A Sheffield man who suffered a stroke while on holiday in France had to wait more than two weeks before he was transferred to a hospital near home - because of a lack of beds.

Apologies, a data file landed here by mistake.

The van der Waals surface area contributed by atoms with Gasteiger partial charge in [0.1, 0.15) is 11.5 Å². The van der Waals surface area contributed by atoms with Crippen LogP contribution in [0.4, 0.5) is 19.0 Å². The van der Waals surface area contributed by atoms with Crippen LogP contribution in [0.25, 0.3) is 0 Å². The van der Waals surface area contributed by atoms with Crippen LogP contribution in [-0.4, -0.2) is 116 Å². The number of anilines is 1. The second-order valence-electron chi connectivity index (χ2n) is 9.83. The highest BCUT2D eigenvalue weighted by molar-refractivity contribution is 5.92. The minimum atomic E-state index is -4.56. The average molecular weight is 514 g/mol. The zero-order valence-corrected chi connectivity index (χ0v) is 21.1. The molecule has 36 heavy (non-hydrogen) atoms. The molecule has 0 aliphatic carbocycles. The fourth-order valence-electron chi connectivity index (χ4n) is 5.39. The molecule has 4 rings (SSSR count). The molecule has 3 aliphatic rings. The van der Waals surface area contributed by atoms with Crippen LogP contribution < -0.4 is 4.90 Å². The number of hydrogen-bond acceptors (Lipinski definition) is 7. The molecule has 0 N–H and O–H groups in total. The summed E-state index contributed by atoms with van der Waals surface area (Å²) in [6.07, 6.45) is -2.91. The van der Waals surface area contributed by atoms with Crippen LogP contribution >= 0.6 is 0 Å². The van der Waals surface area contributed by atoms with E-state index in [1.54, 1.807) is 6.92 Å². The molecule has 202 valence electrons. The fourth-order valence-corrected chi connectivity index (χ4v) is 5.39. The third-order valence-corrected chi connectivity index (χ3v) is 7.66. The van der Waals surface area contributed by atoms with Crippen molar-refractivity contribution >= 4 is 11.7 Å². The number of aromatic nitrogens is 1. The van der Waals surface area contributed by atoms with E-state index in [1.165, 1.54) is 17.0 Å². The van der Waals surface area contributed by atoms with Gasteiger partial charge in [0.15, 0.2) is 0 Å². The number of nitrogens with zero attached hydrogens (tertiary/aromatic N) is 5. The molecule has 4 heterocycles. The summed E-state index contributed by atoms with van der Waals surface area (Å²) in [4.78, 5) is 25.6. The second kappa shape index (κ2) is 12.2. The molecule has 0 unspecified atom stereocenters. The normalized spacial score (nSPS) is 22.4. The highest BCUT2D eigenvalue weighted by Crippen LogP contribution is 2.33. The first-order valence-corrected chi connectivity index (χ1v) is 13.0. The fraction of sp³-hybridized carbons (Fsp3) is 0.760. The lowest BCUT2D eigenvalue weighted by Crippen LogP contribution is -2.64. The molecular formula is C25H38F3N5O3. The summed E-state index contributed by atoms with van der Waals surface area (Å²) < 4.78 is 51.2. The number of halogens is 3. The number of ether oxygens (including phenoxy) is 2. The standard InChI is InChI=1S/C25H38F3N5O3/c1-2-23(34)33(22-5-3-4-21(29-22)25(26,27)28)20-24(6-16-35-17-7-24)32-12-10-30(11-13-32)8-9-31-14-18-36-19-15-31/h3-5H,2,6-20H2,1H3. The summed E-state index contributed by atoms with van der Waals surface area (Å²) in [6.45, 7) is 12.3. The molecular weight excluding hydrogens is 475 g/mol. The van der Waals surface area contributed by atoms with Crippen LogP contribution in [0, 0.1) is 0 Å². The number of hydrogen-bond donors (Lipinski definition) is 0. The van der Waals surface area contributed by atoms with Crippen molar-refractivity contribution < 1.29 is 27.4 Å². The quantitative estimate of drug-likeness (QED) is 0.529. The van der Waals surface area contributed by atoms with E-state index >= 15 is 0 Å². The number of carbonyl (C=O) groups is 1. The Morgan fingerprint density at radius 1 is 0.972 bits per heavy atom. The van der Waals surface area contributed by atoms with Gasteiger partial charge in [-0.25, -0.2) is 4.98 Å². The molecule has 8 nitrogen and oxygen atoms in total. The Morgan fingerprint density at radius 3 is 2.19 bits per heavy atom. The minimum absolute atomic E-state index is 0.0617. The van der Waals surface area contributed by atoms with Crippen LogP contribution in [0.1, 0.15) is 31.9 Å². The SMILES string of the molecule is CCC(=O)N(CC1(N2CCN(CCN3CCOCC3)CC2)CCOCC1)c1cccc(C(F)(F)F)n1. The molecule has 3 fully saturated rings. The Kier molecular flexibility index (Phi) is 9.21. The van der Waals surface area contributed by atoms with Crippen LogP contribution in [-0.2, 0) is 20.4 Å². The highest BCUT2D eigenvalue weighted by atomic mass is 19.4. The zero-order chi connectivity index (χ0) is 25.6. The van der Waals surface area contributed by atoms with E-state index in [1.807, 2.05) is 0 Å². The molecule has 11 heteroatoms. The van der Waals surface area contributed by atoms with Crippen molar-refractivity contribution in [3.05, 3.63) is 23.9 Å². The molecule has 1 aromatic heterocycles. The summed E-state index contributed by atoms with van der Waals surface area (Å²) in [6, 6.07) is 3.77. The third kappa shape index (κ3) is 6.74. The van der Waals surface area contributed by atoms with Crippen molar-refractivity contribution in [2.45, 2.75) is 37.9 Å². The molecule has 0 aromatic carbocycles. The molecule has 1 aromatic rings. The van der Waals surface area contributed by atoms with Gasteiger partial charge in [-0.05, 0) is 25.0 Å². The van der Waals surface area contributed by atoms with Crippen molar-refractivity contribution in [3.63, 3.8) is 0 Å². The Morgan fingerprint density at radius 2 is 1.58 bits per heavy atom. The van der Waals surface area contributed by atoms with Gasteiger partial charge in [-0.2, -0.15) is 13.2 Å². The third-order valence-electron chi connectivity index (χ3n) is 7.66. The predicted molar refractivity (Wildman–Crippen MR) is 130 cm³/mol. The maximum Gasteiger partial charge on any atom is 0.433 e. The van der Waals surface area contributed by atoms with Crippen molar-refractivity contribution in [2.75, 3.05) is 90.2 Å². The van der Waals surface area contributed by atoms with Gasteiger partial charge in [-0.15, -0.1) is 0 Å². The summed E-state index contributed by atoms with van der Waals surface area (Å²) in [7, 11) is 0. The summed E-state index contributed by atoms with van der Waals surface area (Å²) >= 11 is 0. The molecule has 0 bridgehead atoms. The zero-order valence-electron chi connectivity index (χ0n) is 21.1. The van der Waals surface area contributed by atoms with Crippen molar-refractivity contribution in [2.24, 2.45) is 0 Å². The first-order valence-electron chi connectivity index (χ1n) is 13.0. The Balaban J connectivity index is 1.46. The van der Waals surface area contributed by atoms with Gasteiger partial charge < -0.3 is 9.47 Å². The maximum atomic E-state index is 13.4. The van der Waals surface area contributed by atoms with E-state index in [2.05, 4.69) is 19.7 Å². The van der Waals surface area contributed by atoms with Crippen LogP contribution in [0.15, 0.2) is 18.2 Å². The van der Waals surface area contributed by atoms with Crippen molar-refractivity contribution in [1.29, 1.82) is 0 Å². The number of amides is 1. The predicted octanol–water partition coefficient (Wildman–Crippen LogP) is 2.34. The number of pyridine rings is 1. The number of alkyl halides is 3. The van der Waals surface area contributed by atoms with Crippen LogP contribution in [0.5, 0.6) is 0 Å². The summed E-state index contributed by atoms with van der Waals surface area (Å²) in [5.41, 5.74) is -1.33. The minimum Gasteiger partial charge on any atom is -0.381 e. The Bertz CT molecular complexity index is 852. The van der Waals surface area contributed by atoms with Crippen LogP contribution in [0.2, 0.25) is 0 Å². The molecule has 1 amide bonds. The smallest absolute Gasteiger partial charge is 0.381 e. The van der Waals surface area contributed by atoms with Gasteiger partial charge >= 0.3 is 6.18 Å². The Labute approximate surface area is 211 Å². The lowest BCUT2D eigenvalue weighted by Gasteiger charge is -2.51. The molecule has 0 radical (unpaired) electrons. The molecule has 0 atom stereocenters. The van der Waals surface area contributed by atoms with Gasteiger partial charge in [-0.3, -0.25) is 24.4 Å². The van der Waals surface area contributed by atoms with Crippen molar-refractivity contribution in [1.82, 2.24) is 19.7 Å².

David Collings, from Aston, Sheffield, was taken to hospital in Dieppe, France, following a stroke which left him with locked-in syndrome - a condition in which the patient is totally paralysed but fully conscious.The 59-year-old's family told BBC Radio Sheffield they were told there were no intensive care beds available near his home.He has since been offered a bed at Rotherham District General Hospital.Mr Collings was due to be transferred from France to the hospital on Tuesday afternoon.His wife Carole said he was cleared to fly by doctors on 30 December, following the stroke on December 23, but their insurance company Intana said there were no hospital beds available in the local area.She had to return home on Monday as funding for her to stay in France, made available by insurers, had run out.She added that she, along with her son and two daughters, were experiencing a 'living nightmare'.Mr Collings, from Aston, is a fit and active man who has previously cycled the coast of the UK to raise money for Bluebell Wood Hospice.He has also donated platelets more than 100 times.Mrs Collings said: "We felt that in France he had been treated really well, so then to be hit with 'no there's no bed', day after day, and knowing that I couldn't stay where I was, well... if it wasn't for my daughters I don't know where I would be."A spokesperson from Intana said: "Our aim is to ensure a smooth repatriation to the UK to allow treatment to be continued as close to home as possible."This entails ensuring the availability of an intensive care unit bed for Mr Collings and we have been in daily dialogue with the NHS as well as the Emergency Bed Service on the matter."A spokesman from Rotherham NHS Foundation Trust said: "We are preparing to repatriate a gentleman to Rotherham from France."A bed will be available for him at Rotherham Hospital."We will work with him and his family to ensure the transition is as smooth as possible and he receives the care he needs."